Alternate Title: British Problems
Based on what I can only assume is an extremely English novel by E.M. Forster, Howards End is named after a home in England. Apparently, people used to be so fond of their homes that they would give them names.
An elderly woman dies, leaving her beloved house to a new neighbor, Margaret Schlegel (Emma Thompson). Of course, Margaret or Meg as she’s known to her family, doesn’t find out about this. Instead, the widowed husband, Henry Wilcox (Anthony Hopkins) proposes to Margaret and marries her.
Meanwhile, a young struggling man named Leonard (Samuel West) is taken in by Margaret and her sister, Helen (Helena Bonham Carter). Leonard and his wife, Jacky (Nicola Duffett) are advised at every turn by the sisters, who accidentally lead Leonard astray with some professional guidance. Even more unfortunately, Leonard and Helen become a little too friendly and this further complicates some already complicated relationships.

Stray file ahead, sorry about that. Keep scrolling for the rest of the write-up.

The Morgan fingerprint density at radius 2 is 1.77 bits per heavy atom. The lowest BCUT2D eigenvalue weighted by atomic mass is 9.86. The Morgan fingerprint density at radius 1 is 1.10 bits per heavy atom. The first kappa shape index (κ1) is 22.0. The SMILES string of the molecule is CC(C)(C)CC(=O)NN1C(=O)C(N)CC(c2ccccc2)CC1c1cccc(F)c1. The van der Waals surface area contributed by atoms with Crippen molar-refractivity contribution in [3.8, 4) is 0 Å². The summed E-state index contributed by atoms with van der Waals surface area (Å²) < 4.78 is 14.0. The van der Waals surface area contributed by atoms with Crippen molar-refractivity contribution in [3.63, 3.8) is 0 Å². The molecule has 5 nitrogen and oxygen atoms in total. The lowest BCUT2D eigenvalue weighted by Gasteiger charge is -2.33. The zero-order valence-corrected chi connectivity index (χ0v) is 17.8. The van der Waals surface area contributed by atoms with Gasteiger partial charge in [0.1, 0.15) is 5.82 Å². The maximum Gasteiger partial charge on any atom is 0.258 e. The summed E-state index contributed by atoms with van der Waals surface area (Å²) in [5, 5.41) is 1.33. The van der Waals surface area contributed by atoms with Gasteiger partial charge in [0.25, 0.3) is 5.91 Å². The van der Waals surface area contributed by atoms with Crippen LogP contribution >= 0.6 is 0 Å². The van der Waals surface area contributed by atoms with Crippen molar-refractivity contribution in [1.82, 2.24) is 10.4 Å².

It’s hard to relate to British upper class unless you’re part of it; just in case I was fooling any of you, I’m not even a little bit part of the British upper class (Gotcha). When you live in an apartment in Chicago, it can be difficult to feel too much empathy for stuffy British people who are scandalized by trivial difficulties. That said, the acting is superb since the cast is English and I’m always game to listen to British accents for prolonged periods of time.
Now it’s Your Turn…
Howards End was nominated for Best Picture in 1992, but did the Academy get it right?